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The Challenges Ahead For The North East Region

Picture Courtesy : Tour My India-
Picture Courtesy : Tour My India-

After seventy years of independence it is time for the North East to take stock of developments since 1947 and even before from 1826 when the British East India Company acquired the Ahom kingdom and made it a part of Bengal Presidency. And, after consolidation of its strategic base in the Assam valley and and creation of the Chief Commissioner’s Province in 1874 embarked on a ” forward policy” that led to annexation of the Hill Areas inhabited by the tribes over which no government in its neighbourhood- Tibetan or the Ava kingdom of Burma had any control.This process- mainly through ‘ punitive expeditions’ and pacification of Tribes and recognition under some kind of an accord of the traditional powers of the tribal chiefs to administer justice, customary land, forests and water rights was completed by 1891- 92 in Naga Hills and Mizo Hills while it continued well into the 20th century in the ” Frontier Tracts” bordering Tibet and Myanmar.

In line with the British policy of keeping Administrative overhead low, the Hill Areas , though Incorporated in Assam were ” thinly” administered as ” Scheduled districts” first and placed under the Direct charge of the Governor. And, later to name sure that the grant of Provincial autonomy under the Government of India Act 1935, didn’t change this isolation of the tribes, and the elected Legislature do not exercise powers to make laws that would apply to the Tribal areas the Hill Areas were notified as Excluded and Partially Excluded Areas and continued to be under the direct charge of the Governor. This meant that the Hill Tribes were ” excluded” from the political reforms process designed to associate the other groups in the plains of Assam with governance under the scheme of the Provincial autonomy. This arrangement continued till 1950 when the Constitution was made and introduced. The British intervention in the North East produced consequences the impact of which dictates even now the contours of politics and economy and hence worth a recall.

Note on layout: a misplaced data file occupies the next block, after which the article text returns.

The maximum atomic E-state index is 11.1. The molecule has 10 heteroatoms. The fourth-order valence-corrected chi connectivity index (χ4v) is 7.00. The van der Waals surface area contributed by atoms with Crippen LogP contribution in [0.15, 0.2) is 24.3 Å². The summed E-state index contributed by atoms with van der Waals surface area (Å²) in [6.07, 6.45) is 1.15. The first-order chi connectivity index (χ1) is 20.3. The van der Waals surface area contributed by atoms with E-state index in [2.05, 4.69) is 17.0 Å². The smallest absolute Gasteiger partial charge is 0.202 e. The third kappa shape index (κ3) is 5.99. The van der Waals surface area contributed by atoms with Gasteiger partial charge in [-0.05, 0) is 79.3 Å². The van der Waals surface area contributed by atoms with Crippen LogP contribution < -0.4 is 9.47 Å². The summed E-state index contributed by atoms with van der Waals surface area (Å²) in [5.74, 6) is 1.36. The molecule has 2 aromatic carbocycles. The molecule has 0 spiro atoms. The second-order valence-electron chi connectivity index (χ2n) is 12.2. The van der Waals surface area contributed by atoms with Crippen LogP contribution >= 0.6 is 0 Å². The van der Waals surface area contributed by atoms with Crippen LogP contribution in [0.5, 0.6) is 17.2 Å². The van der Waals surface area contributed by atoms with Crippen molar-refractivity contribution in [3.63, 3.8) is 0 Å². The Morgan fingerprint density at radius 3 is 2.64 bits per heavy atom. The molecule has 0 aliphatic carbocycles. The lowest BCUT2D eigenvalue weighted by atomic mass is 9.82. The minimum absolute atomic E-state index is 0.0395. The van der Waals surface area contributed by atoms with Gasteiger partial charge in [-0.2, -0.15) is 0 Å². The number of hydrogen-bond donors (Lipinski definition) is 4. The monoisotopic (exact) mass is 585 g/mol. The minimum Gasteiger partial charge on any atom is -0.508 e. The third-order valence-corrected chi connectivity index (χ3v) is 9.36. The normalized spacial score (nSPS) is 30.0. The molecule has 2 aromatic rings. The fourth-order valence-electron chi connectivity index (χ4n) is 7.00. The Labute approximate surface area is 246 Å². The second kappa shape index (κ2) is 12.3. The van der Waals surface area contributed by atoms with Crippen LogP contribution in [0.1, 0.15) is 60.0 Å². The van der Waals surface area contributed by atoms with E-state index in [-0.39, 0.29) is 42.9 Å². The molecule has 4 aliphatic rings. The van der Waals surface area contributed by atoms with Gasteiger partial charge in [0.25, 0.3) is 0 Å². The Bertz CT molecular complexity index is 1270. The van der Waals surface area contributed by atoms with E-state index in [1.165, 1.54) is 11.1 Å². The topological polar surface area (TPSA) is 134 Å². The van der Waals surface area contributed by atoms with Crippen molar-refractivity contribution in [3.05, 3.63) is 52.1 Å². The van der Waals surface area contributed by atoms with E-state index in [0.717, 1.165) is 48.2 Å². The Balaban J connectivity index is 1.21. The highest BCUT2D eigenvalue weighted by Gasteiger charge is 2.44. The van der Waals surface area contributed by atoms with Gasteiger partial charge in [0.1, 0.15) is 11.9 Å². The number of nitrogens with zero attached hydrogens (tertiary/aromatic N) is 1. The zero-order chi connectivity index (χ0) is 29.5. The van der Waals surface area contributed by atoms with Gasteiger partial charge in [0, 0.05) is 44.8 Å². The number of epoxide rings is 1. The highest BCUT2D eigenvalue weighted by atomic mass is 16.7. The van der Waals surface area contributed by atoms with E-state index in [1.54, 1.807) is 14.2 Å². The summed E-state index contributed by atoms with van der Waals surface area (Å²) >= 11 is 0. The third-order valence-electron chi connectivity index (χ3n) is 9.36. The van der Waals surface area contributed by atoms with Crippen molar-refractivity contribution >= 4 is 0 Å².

First, the Partition vastly enhanced the strategic importance of the Hill Areas and all scheduled Tribes of the North East because though they constitute only about 25 ℅ of the total population of the North East region they dominate roughly 70% of the total geographical area of 262179 sq km and practically the entire stretch of India’s borders with Bhutan, Tibet, Myanmar and Bangladesh except small segments of Assam and Tripura sectors of border with Bangladesh.

This geo strategic position has accorded the Hill Tribes and the states they dominate like the Arunachal, Meghalaya, Mizoram and Nagaland and the local councils in Manipur or the Sixth Schedule Areas of Assam – Karbi Anglong, Dima Hasao and tribal areas of Tripura an enormous strategic importance for national security which is not enjoyed by the more numerous central Indian Tribes occupying larger and resource rich areas in states under the 5th schedule of the Constitution.Second , the ” extractive” colonial economy that was put in place to promote labor intensive Tea plantation, jute and exploitation of minerals, Oil, timber and other forest products entailed migration of labor as well as skilled workforce from outside Assam as it was nearly depopulated during two decades of Burmese occupation to meet the needs of the colonial administration and the economy.